The 3 stages of writing a good essay    



Will you believe if someone tells you that writing an essay is not as convoluted as it seems? This article will explain how to write an essay in 3 phases solidly. Perhaps this is your chance to learn how to develop an extremely useful genre. Once you understand the logic of writing essays, you can become a very skilled essayist in no time. Let’s get to it!

What is an essay?

Before answering the question of how to write an essay, let’s briefly talk about this genre that took shape from Montaigne’s Essays in the 16th century.

The essay is the prose writing of a thesis, i.e., a personal position on a specific topic supported by arguments. This topic is usually controversial: there is no unanimity in the academic community.

The essay aims to present your ideas to persuade readers of your position. Therefore, it is not meant to be dogmatic. It is the strength of the arguments that, in the end, should lead you to achieve this goal.

Moreover, the essay is considered a literary genre. As an author, you should aim for an artistically tinged narrative style, as your ideas should be presented in a friendly and unambiguous manner within a formal register.

So, is everything written an essay?

No. Not everything you write is an essay. Often, teachers and students use the term “essay” loosely to refer to any prose writing of a certain length that deals with a particular topic. It is not entirely clear how and when to write an essay. This affects the other genres that share some of its characteristics, such as review, summary, or report.

How to write essays?

The process of writing a good essay has three stages:

1. Pre-writing stage

Before writing your piece, you should take the time to read up on the topic in question. This approach will lead to the generation of ideas, which you should organize and support with selected documentation.

Once you have the ideas you want to present, make a list and ask yourself what logical order you would put them in. Throughout this preliminary process, you will discover and shape your own position on the topic, i.e., the thesis.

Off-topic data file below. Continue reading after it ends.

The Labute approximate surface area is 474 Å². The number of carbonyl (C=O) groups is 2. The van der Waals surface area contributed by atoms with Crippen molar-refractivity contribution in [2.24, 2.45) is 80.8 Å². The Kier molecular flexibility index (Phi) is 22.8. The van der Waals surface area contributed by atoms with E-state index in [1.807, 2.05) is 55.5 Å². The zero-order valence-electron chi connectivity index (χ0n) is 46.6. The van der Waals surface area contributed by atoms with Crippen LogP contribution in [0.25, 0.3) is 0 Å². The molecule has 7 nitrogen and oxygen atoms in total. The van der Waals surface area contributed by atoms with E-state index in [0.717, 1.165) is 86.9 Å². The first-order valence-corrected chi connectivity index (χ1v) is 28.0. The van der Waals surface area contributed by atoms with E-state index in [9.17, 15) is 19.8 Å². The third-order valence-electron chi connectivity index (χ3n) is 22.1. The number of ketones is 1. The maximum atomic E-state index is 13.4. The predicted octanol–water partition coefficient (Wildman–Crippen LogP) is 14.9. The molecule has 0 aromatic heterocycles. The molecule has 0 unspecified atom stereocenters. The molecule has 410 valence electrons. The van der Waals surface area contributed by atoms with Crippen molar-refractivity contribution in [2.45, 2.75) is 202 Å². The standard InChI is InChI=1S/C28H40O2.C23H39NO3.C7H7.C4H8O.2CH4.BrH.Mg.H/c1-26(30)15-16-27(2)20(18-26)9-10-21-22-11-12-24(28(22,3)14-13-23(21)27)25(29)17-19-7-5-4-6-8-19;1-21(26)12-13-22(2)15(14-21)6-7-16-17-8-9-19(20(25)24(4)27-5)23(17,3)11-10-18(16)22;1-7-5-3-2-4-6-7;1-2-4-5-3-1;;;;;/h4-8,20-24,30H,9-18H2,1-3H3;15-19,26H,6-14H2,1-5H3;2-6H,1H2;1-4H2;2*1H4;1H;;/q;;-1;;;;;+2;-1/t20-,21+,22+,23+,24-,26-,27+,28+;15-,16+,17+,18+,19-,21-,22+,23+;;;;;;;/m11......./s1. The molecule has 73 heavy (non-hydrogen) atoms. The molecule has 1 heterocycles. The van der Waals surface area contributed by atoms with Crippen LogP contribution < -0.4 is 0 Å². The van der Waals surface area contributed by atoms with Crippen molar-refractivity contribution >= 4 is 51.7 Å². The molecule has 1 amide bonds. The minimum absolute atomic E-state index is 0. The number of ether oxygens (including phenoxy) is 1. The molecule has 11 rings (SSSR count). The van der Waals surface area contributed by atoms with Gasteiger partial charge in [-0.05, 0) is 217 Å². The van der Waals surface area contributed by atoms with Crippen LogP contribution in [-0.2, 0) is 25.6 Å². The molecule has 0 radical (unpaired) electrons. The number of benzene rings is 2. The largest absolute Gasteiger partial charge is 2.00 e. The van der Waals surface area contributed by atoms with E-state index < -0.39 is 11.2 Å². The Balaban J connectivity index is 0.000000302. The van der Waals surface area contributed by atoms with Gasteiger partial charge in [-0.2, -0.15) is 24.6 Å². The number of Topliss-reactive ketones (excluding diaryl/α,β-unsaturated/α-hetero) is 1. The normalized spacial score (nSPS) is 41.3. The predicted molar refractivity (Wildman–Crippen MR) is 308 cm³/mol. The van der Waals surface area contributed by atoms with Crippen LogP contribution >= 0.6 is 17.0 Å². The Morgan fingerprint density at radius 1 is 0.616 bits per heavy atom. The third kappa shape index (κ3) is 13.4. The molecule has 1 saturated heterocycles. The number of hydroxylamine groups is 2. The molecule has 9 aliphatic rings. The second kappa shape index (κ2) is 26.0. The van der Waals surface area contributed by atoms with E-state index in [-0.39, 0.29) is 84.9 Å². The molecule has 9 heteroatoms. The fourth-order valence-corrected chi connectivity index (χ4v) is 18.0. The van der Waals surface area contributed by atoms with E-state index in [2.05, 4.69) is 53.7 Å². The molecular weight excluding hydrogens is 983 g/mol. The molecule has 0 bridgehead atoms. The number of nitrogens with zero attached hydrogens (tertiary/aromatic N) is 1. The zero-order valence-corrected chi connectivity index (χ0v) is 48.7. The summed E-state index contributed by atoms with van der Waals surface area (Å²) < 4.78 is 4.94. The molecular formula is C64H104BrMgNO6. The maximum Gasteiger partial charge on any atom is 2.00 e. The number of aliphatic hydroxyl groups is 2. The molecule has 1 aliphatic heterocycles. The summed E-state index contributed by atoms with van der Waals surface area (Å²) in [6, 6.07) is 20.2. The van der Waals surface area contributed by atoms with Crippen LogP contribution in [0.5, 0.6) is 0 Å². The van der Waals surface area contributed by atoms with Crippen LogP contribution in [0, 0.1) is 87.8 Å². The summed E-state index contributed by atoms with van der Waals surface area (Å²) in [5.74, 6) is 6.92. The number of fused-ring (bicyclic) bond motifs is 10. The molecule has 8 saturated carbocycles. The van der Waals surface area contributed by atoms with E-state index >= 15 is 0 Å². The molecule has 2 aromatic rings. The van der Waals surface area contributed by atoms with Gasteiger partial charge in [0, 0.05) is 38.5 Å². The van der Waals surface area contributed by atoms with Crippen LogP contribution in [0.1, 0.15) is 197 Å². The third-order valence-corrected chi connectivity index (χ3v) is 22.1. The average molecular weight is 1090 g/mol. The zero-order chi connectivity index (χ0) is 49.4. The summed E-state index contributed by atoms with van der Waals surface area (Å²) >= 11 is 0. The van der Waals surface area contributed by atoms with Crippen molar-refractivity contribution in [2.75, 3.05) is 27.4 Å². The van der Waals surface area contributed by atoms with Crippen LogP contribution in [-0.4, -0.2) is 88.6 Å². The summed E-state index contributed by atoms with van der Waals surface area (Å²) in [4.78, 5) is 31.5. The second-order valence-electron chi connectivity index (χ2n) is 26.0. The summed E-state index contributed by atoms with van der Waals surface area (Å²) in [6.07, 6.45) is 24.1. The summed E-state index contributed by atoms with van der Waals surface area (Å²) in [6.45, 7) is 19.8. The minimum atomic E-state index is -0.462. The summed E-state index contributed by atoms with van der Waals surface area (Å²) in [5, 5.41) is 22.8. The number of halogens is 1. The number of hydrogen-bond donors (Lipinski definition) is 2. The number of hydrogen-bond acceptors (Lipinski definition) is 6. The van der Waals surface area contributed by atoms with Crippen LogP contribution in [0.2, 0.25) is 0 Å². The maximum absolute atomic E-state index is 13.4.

As we know, the essay is about a thesis, the main idea you will defend. This thesis should not be too general but rather concrete, cut, and clear. According to the experts of,the thesis is the core of the essay. It implies a clear statement of something that is, in principle, questionable and therefore needs to be argued.

2. Writing the draft

You are now ready to start writing. However, remember that whatever you write first does not have to be final. This is a draft. The draft will allow you to visually present all the central ideas and arguments.

Depending on the medium you have chosen to write on, we will talk about one draft or several drafts. Word processors for writers offer the possibility to erase and rewrite easily on the same document.

On the other hand, if you write by hand on paper, you will need to write and rewrite several versions until you get to the final draft. Allow yourself to write as many drafts as you need to reach the level you are happy with.

The organization of the ideas you did in the first stage will guide you in deciding how to make an organized essay. There are 3 main parts to an essay: